Service Learning

Second year Organic Chemistry practicals are often seen as a recipe to be followed, and then to get out of the lab as soon as possible. However, when the second years have to make dyes and teach others about the practical, it takes on a whole new meaning for them.

Service-learning can take many forms, and in the case of second year Organic Chemistry, the service-learning takes place over practical afternoons. In the first afternoon the pairs of students all make different coloured dyes and see how these relate to the ultra-violet spectra of the different chemical structures. Then for the second practical, grade 10 and 11 learners from local schools are invited to join the second years. “Because the students know they have to teach the learners, they engage with this practical so much more. They ask many questions and try to understand every step, and thus they learn so much more” said Dr Rosa Klein, the practical coordinator.

In turn, the learners, some of whom are from disadvantaged schools, and have never even measured with a measuring cylinder, get the opportunity to do practical chemistry. They wear lab coats and safety goggles to protect themselves, and each learner is assigned to a pair of students. In the recent exercise, grade 10 and 11 learners from Ntsika Senior Secondary school made orange, red and violet dyes and tie-dyed t-shirts for themselves. The learners and students were required to reflect on the experience.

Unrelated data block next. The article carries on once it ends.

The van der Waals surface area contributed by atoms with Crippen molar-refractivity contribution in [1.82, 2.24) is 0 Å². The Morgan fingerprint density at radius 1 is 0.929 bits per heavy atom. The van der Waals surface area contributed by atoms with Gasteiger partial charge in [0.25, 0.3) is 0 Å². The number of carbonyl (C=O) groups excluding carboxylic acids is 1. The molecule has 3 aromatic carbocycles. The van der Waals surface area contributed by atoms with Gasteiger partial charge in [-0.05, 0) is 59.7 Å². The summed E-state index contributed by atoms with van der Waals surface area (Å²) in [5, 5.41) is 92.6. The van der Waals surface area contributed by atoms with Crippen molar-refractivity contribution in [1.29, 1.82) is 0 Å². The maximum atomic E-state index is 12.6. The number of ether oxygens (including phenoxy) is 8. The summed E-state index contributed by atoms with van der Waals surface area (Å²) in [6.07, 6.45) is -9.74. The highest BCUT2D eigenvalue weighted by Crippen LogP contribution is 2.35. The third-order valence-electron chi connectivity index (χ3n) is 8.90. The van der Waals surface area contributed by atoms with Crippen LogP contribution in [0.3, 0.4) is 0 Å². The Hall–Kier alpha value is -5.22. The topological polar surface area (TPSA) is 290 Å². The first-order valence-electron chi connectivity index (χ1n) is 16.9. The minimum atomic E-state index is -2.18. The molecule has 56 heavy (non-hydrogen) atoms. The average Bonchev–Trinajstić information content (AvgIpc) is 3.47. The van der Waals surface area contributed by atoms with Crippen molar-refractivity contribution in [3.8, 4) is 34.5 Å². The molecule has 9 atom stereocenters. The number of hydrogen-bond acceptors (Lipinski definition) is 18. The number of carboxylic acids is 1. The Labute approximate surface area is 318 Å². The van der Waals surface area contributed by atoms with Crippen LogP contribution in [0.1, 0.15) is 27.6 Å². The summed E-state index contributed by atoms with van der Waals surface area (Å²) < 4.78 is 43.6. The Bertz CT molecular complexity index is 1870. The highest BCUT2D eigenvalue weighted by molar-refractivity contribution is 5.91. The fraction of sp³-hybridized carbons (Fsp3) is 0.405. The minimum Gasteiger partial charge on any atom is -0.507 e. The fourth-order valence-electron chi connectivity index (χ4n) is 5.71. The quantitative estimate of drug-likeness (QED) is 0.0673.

Responses from the learners included the following:

“What I mostly enjoyed about this afternoon was that of working in a laboratory with other people who are very interested in chemistry as I am. We don’t get to work with chemicals all the time or practical work, so this was an experience that was very exciting”

“What I liked the most was the two students Sivu and Lulu because they helped me a lot. I also experienced a lot through them. I also liked what we were doing, I think I will do chemistry when I am in university. It was a great pressure to come here I experienced a lot thing. I am looking forward to come here again.”

“What I liked about this afternoon was that I got to interact with students and sort of realise or get a perspective of how being a science or chemistry student rather feels like. And I learnt that being a science learner you have to give yourself to your work and try with all you can in you in order to achieve. And you have to be patient too.”

Last Modified: Fri, 07 Jun 2013 15:27:29 SAST